By any means

  • Dennis Fujimoto / The Garden Island

    Earl Kashiwagi, standing left, and Gary Remigio, in truck, of Esaki’s Produce, help guide a Hawaiian Airlines cargo agent loading air-freighted perishables Thursday afternoon at Lihue Airport.

LIHUE — Esaki’s Produce was expecting an airfreight delivery of produce from the Mainland on Thursday afternoon, but it didn’t arrive.

Instead, a few items were delivered from neighbor islands, and that will have to tide over Esaki’s customers, including grocers like Foodland and Safeway, until Saturday morning’s delivery.

“This warehouse is gonna be packed with all kind stuff come tomorrow and next day,” said Esaki’s Earl Kashiwagi on Thursday.

“All the back-shipments are coming in.”

Esaki’s Produce doesn’t usually fly their shipments to Kauai, normally relying on Matson to transport them via boat in deliveries that are made twice a week — Tuesdays and Fridays.

But, for the past two weeks, Esaki’s has been shipping its wares in through Hawaiian Airlines to combat about a month of delayed shipping at sea.

It’s impacting other islands as well, with reports of empty shelves on Oahu grocery stores, and Matson officials confirming Tuesday that mechanical problems and bad weather have thrown a wrench in operations.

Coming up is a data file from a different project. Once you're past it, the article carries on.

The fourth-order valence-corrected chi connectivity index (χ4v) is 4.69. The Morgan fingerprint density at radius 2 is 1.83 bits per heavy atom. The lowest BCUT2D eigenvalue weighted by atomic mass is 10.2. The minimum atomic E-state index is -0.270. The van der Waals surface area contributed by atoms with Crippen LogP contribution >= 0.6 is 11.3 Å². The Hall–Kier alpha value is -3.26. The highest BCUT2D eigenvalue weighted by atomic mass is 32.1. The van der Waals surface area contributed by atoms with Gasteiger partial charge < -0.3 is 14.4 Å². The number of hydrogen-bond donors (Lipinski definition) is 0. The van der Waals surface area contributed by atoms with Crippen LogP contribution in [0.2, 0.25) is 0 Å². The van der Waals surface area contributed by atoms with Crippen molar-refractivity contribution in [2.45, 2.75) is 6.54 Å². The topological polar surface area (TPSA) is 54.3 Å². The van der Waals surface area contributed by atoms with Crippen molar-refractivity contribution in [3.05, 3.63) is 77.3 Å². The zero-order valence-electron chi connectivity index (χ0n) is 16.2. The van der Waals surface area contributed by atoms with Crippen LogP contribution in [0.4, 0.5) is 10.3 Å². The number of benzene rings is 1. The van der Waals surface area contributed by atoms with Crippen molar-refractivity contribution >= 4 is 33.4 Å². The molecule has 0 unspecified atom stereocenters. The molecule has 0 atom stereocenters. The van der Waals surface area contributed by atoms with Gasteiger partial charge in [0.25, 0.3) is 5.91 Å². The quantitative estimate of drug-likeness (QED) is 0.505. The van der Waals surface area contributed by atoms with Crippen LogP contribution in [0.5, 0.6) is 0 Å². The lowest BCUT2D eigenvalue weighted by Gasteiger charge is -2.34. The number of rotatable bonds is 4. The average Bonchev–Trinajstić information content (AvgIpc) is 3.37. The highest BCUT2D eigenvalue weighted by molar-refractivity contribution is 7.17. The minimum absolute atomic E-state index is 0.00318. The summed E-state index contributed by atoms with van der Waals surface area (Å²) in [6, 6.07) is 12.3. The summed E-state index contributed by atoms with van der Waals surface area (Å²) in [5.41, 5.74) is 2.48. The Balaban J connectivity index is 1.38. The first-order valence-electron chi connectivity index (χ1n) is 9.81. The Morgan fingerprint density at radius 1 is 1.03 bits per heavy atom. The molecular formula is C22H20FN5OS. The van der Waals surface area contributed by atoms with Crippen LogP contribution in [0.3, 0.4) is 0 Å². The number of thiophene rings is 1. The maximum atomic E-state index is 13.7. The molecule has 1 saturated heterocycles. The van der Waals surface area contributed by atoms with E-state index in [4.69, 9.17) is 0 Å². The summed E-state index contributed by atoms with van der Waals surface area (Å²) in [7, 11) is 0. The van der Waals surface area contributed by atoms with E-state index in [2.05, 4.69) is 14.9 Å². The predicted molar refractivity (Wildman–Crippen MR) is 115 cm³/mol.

“We had delays the past two weeks, first because of a Pacific storm and then a vessel needed repairs. Then a second vessel needed repairs and both took longer than expected,” Matson spokesman Keoni Wagner.

He said the next barge is set for Kauai today, and they’ve sent barges to Oahu.

“We’ve unloaded a lot of cargo these last couple days,” he said

But, on Kauai, most grocery stores have been flush with produce thanks to Esaki’s quick switch to airfreight after the company learned of the shipping challenges.

“We pulled the container back in Los Angeles and booked Hawaiian Airlines for two weeks,” Kashiwagi said. “That’s why Kauai never knew there was a problem.”

Honolulu-based distributor Armstrong Produce told Associated Press on Thursday that it’s been facing shipping delays since December.

“I cannot remember this kind severe weather being this long-lasting,” Armstrong Produce CEO Mark Teruya told AP Thursday.

Today, that tide is changing, and the boats, already docked in Honolulu, are coming to Kauai with plenty of goods to go around.

That means Esaki’s workers will be stockpiling the warehouse late tonight and will be making deliveries Saturday morning.

“Everything should be all right,” Kashiwagi said.


Jessica Else, staff writer, can be reached at 245-0452 or

  1. Gail Griffin March 8, 2019 2:03 pm Reply

    Can you imagine the delays in shipping both by sea and by air should America go to war.

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